CUREVAC has agreed to work with Bayer to accelerate the development and supply of its Covid-19 vaccine candidate.
CureVac, a German developer which has orders from the EU for 225m doses of its mRNA vaccine, was early to announce it had a candidate for Covid-19 but has trailed behind rival producers in the push to get vaccines tested and authorised for use. CureVac announced in December that it has entered phase 3 clinical trials for its vaccine candidate CVnCoV, while in the same month Pfizer/BioNTech, which also uses mRNA technology, was celebrating authorisation for the widescale use of its vaccine.
Bayer, Germany’s largest pharmaceutical firm, will support the development and supply of CureVac’s vaccine and contribute expertise in areas including clinical operations, regulatory affairs, and supply chain performance.
“We are very happy to join forces with Bayer, whose expertise and infrastructure will help us make our vaccine candidate CVnCoV even more rapidly available to as many people as possible,” said Franz-Werner Haas, CEO of CureVac.
The agreement with Bayer follows CureVac’s announcement in November that it plans to form partnerships with contract development and manufacturing organisations (CDMOs) across the EU to hit its target of producing 300m doses in 2021 and up to 600m doses in 2022. It has since signed an agreement with Wacker to produce 100m doses per year of its mRNA drug substance at the CDMO’s biotech site in Amsterdam, and in December, signed an agreement for Fareva to provide fill-and-finish services at Fareva’s Pau and Val-de-Reuil-sites in France.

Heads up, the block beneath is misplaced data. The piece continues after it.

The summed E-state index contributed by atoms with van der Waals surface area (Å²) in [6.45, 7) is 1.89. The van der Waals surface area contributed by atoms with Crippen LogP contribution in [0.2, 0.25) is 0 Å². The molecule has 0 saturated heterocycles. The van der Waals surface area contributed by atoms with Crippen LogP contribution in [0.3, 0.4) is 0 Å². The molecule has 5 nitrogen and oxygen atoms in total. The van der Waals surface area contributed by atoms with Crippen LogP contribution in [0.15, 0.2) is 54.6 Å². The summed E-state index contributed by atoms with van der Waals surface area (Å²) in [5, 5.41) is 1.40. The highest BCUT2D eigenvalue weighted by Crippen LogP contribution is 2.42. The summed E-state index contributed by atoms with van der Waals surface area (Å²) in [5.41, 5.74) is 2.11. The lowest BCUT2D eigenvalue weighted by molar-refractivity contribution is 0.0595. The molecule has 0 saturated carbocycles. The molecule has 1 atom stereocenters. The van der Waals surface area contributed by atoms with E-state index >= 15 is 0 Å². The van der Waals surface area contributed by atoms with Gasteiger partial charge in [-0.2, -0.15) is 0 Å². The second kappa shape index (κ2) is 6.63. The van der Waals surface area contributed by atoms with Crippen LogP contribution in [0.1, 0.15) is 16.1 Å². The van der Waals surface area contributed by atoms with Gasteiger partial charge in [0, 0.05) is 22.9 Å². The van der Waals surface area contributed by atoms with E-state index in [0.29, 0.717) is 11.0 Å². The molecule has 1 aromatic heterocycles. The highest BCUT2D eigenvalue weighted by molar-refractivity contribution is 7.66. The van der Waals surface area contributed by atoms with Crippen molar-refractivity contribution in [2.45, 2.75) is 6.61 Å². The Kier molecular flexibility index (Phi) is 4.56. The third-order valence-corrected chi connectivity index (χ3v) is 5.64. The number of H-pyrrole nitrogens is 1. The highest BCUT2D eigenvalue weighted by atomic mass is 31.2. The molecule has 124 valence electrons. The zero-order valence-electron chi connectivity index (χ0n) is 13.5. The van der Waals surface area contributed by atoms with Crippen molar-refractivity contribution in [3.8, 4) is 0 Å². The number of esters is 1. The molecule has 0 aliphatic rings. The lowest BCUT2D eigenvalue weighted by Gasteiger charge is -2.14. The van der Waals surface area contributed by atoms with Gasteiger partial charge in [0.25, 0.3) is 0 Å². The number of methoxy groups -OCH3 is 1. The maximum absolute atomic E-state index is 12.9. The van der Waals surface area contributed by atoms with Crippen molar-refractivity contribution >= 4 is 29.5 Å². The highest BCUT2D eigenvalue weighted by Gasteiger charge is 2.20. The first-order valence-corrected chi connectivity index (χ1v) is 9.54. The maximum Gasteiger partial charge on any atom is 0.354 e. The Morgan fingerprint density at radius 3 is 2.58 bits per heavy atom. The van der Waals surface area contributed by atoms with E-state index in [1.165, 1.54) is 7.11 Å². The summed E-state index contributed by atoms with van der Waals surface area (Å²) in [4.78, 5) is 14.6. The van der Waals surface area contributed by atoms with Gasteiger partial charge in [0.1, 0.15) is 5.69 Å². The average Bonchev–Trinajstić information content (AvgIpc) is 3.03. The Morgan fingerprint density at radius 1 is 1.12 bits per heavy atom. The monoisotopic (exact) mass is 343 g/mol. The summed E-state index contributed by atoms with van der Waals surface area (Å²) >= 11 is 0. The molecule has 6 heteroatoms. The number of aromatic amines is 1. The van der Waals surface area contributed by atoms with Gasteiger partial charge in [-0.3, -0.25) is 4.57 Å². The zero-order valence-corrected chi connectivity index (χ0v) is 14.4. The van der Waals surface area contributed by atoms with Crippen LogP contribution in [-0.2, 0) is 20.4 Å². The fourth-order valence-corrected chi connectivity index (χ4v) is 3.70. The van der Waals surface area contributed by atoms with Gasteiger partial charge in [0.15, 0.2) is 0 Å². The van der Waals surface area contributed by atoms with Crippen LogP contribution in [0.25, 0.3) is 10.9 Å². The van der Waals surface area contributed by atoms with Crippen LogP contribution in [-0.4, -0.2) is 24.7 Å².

In July, the European Investment Bank gave CureVac a €75m (US$93m) loan that the firm is using to complete the construction of a production facility for its vaccine candidate at its Tübingen site in Germany. This would help fulfil the EU’s order for 225m doses once the vaccine is proved safe and effective, with an option to purchase another 180m doses.
While CureVac is behind its rival vaccine developers, its candidate does have some advantages. It requires a smaller dose of mRNA vaccine – 12 µg compared to the 30 µg for Pfizer/BioNTech and 100 µg for Moderna. Also, its vaccine is stable for three months at standard refrigerated temperature of 5°C compared to the ultracold -70°C that the Pfizer/BioNTech requires to prevent it spoiling during transportation and storage. This means it could find greater use in countries with irregular power supplies or poor infrastructure (such as road networks).
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